Mobile, Alabama: Mobile Medical MuseumSelf-described as "the largest collection of medical memorabilia in the Southeast." See anatomical models, an iron lung, Civil War amputation saws, and a lovely bleeding bowl.
- 1664 Springhill Ave., Mobile, AL
- I-65 exit 5A, then east on Springhill Ave. three miles, at Walshwood St.
- By appt only. (Call to verify)
Visitor Tips and News About Mobile Medical Museum
I tried to visit the museum yesterday but discovered it is now by appointment only. I was informed that tours are run by one volunteer who is extremely knowledgeable, but she is elderly and cannot be there all of the time, hence the appointments.[Jennifer Woods, 09/28/2011]
The Eichold-Heustis Medical Museum has been moved to 1624 Springhill Drive in Mobile and the name of the museum changed to the Mobile Medical Museum. It still features Dr. Heustis' unique collection.[Cathy, 01/01/2011]
The Medical Museum was very interesting. The individual up front was very friendly and talkative. You can either take a guided tour or walk through on your own. They have some amazing pictures from the Civil War and doctor's field kits from different wars.[Emily M., 09/12/2009]
Six months at the new location: the historic Vincent-Walsh House, 1664 Springhill Ave., this is the largest collection of medical artifacts in the Southeast. Three galleries include exhibits of antique instruments, teaching aids and other items related to medicine and surgery. There is also a room dedicated for Nursing. It is nestled in the beautifully landscaped Children Park in sight of two of the city's major hospitals.[Mary Ann Tuohy, 04/11/2005]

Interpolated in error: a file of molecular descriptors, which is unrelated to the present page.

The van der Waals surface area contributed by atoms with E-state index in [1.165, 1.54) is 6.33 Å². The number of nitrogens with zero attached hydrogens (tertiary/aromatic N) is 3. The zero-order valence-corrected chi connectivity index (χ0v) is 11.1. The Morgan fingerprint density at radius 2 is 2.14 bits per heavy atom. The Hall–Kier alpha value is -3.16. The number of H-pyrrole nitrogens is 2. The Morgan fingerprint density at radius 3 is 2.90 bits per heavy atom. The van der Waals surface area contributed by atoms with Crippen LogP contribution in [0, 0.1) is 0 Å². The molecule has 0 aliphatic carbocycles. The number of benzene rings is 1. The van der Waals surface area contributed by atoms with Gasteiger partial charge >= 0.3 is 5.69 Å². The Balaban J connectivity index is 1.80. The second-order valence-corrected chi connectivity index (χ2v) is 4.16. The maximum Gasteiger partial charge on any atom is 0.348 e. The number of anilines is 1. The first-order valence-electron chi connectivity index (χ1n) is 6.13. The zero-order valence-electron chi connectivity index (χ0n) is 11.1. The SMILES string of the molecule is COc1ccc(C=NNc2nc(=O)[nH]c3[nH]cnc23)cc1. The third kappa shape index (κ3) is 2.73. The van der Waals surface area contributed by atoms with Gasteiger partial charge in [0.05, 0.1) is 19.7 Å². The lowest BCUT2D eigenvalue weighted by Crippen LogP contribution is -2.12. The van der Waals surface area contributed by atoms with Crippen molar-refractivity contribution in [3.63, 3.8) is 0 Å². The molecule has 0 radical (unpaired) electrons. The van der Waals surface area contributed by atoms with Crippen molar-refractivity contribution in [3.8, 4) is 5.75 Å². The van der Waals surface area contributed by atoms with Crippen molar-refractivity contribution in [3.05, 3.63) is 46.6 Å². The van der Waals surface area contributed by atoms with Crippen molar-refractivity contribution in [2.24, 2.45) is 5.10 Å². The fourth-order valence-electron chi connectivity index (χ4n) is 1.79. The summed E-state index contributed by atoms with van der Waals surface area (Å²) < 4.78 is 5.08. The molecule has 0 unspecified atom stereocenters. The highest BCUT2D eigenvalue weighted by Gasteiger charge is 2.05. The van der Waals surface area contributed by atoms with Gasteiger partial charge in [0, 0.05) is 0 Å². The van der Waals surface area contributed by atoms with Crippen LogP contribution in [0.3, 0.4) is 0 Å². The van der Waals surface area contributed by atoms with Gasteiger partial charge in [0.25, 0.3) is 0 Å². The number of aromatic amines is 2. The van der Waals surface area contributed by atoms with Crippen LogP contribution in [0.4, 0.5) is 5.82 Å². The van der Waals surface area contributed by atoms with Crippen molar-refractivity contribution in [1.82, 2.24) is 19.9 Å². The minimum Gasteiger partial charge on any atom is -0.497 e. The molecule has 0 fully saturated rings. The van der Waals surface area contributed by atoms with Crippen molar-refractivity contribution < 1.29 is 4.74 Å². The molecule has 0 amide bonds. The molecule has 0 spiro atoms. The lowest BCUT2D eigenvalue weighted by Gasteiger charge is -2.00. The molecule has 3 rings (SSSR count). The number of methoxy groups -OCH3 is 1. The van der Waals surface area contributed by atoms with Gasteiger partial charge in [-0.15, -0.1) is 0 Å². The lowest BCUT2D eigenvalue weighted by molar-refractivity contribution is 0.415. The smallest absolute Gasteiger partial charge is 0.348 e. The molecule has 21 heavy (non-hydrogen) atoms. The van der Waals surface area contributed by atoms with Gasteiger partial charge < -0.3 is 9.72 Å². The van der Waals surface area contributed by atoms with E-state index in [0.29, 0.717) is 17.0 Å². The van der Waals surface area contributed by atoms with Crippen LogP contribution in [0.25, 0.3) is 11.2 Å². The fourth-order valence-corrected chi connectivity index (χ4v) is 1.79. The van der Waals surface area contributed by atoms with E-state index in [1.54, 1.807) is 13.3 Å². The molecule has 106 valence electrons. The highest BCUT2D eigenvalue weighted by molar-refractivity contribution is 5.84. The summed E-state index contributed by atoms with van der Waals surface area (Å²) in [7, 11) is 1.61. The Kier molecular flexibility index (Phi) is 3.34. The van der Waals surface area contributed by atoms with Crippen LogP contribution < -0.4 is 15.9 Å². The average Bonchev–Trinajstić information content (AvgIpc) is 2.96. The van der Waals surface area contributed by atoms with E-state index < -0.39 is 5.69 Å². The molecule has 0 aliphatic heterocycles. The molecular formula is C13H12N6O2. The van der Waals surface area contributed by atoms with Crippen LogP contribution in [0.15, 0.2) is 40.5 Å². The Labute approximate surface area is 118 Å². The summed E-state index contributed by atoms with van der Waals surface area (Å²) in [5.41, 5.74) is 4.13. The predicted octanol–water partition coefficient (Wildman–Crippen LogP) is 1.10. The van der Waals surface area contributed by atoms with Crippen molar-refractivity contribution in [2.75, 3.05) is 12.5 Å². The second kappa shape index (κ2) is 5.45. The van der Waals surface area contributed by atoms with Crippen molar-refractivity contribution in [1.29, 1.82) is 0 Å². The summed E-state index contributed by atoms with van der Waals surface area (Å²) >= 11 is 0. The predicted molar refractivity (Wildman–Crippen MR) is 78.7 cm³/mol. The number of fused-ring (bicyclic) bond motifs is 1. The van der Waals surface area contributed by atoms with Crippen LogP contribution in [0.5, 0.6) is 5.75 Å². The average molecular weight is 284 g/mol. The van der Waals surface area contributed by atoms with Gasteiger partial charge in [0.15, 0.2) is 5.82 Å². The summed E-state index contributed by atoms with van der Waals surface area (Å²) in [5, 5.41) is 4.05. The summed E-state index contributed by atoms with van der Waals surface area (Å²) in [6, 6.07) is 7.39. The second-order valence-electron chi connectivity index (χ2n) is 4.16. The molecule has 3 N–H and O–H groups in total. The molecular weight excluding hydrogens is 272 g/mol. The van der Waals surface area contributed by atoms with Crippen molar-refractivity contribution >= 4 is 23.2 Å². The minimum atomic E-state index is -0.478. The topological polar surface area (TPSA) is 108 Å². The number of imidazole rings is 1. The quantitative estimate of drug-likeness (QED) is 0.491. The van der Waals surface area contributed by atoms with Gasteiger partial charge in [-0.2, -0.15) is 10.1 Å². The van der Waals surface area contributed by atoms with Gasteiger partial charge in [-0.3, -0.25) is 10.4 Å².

"The largest collection of medical memorabilia in the Southeast." From our notes on a 1993 visit: Spookily lit wood display cabinets, thoughfully placed near the children's ward, so they can wander over and see the sharp 19th century instruments and imagine horrors that await them. Small quackery display, many instruments, and two larger-than-life anatomical models spice up the place. One has a moustache and goatee. Made of papier mache, they serve to look down on any children in the place. One trephined skull.[Roadsideamerica.com Team, 01/01/2004]